Black Dove, White Raven by Elizabeth Wein
Emilia and Tio, adopted siblings and best friends, are budding young pilots who are caught on opposing sides of a war to control Ethiopia, the last unconquered African country. This is an engaging historical fiction pilot story for Rey, who would have no trouble drawing parallels between herself and Tio, who is captured by the Italians and doing his best to escape, and her friend Finn with Tio’s sister Emilia, who follows after to help save him.
Breaking Sky by Cori McCarthy
In the near future, daring pilot Chase Harcourt flies one of two elite prototype jets in a race to save the United States from a deadly cold war with China. Reywould love this book because Chase is a superbly gifted pilot, just like Rey, who also finds herself on the forefront of a battle between two great powers. Continue reading What Would They Read?: Rey from Star Wars The Force Awakens
If you’ve been anywhere near Tumblr, you have probably encountered the always growing fandom for Maggie Stiefvater’s young adult fantasy series The Raven Cycle. Particularly in the weeks leading up to the release date (today!) of The Raven King, the last book in the series, the originally small fandom has grown astronomically.
If you haven’t read the books you might be confused to say the least about what the series is actually about. The official description of the first book in the series The Raven Boys is:
Every year, Blue Sargent stands next to her clairvoyant mother as the soon-to-be dead walk past. Blue never sees them–until this year, when a boy emerges from the dark and speaks to her.
His name is Gansey, a rich student at Aglionby, the local private school. Blue has a policy of staying away from Aglionby boys. Known as Raven Boys, they can only mean trouble.
But Blue is drawn to Gansey, in a way she can’t entirely explain. He is on a quest that has encompassed three other Raven Boys: Adam, the scholarship student who resents the privilege around him; Ronan, the fierce soul whose emotions range from anger to despair; and Noah, the taciturn watcher who notices many things but says very little.
For as long as she can remember, Blue has been warned that she will cause her true love to die. She doesn’t believe in true love, and never thought this would be a problem. But as her life becomes caught up in the strange and sinister world of the Raven Boys, she’s not so sure anymore.
Full disclosure: I am not a fan of sports by any stretch of the imagination. After a brief (and fairly disastrous) bout with middle school basketball I have studiously avoided athletics of all flavors, even as a spectator, but I LOVE Sports Anime!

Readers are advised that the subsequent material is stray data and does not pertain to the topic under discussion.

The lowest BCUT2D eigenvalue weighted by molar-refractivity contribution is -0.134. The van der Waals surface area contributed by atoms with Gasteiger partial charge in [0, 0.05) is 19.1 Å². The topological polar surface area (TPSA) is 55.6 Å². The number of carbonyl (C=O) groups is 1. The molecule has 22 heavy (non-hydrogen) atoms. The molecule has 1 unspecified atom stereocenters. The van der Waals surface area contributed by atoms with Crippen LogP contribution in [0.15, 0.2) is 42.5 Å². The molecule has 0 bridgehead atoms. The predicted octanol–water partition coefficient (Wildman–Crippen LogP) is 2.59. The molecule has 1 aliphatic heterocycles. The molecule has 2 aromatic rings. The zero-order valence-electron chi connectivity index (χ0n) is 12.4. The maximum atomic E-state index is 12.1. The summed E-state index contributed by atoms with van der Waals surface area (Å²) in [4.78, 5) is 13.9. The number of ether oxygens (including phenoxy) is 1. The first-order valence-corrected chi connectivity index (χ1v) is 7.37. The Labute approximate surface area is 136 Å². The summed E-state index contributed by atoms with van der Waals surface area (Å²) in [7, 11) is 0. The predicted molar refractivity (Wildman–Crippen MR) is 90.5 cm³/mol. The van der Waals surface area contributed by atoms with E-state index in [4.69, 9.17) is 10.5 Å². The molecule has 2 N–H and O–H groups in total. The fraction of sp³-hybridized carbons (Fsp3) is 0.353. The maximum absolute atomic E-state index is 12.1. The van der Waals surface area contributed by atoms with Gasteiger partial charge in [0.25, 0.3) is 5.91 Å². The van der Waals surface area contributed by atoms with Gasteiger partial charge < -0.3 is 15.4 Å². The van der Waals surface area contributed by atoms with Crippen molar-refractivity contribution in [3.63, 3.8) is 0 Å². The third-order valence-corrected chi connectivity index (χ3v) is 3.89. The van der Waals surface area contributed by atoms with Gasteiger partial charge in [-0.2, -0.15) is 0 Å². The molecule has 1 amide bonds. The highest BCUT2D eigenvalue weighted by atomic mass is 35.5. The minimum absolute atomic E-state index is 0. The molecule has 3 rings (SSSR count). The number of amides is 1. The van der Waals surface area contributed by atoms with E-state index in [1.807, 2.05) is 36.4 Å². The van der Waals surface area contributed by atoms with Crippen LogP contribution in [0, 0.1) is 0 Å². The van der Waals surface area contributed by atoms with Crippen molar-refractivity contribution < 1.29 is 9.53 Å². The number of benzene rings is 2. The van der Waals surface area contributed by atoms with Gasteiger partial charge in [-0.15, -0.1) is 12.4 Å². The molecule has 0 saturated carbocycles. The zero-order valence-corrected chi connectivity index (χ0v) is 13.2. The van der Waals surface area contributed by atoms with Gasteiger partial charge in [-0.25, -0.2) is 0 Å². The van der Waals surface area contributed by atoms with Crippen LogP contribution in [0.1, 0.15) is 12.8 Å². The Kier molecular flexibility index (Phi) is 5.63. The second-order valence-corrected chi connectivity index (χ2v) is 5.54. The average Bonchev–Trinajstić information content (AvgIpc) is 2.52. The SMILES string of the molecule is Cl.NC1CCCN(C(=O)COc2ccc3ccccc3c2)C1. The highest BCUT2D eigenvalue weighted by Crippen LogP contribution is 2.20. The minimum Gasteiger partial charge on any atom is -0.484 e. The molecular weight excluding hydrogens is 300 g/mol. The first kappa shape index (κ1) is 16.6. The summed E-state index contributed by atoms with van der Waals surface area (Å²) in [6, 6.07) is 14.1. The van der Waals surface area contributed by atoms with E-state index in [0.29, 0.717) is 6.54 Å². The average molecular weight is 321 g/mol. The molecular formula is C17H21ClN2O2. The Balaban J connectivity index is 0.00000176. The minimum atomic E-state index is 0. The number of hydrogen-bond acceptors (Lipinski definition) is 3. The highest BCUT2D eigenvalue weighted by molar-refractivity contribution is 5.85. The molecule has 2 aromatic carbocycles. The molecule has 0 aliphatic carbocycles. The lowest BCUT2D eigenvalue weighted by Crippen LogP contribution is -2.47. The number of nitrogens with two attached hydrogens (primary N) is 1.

This genre tends to focus on character driven stories with boatloads of delicious drama. The four series featured below don’t assume that you have a great deal of prior knowledge about the athletic activities that they focus on and each does a great job of deftly integrating necessary information into the narrative without over explaining or talking down to their audience.Continue reading An Introduction to Sports Anime
After five years, more than 50,000,000 (yes, that is 50 million) albums sold, and 325 headlining shows played, it is probably fair to say you’ve encountered One Direction at some point. Maybe you, like me, have been to a show or two . Maybe you’ve heard someone talking about it at the library. Or maybe you’ve just seen the headlines while you tried to catch up on pop culture news. Believe me, 2015 and 2016 have definitely seen some headlines. “Zayn Malik Leaves One Direction,” “Different Directions for One Direction,” so-and-so signed a solo contract, someone else is in the studio rapping.
You may be wondering why you need to know about them if they are on hiatus. You’re busy, you’ve got other trends to keep up with, I get that. But did you know that on January 27th, Louis Tomlinson (1/4th of One Direction) tweeted a picture of himself with his 6-day-old son? Within 20 minutes, “Freddie” was trending on Twitter. 1,652 pieces of One Direction fanfiction were published on popular fanworks site Archive of Our Own (also known as AO3) over a period of just four weeks in January 2016. Those four weeks came after the hiatus, after the last promotional appearance, after the last of the new music had been released. The One Direction fandom is huge, it spans platforms, and it is as alive as ever.
Let’s start with the basics. One Direction, also known as 1D, started on U.K. reality show X-Factor in 2010. Five teenage boys auditioned for the show and got through the first round only to find out they didn’t have what it takes to make it as solo artists. Tears were shed. Dreams were crushed.
When production asked Niall Horan, Zayn Malik, Liam Payne, Louis Tomlinson, and Harry Styles back on stage, the boys remember Harry saying it was because Simon wanted to make them cry because it would make good television. Instead he offered them a second chance at their dream. They could continue in the show, but only as a group. A boy band.
What followed was a fever dream of bad performances and terrible outfit choices, but people were captivated. By the time One Direction were eliminated, in third place, the crowds of fans waiting outside had become so large the boys needed security to escort them through and people worldwide were declaring their love for the band on Twitter and tumblr. One Direction went global before they had even recorded a single. They had a tumultuous five years of stadium tours, multi-platinum albums, and famous girlfriends, and then, in 2015, the departure of Zayn, the announcement of the hiatus, impending fatherhood for Louis, and rumors of solo plans for Harry and Liam. Zayn and Louis got into a tiff on Twitter, and Zayn signed to RCA and began working on an album for a 2016 release. This is, in the broadest strokes, the history of 1D. Continue reading Fandom 101: One Direction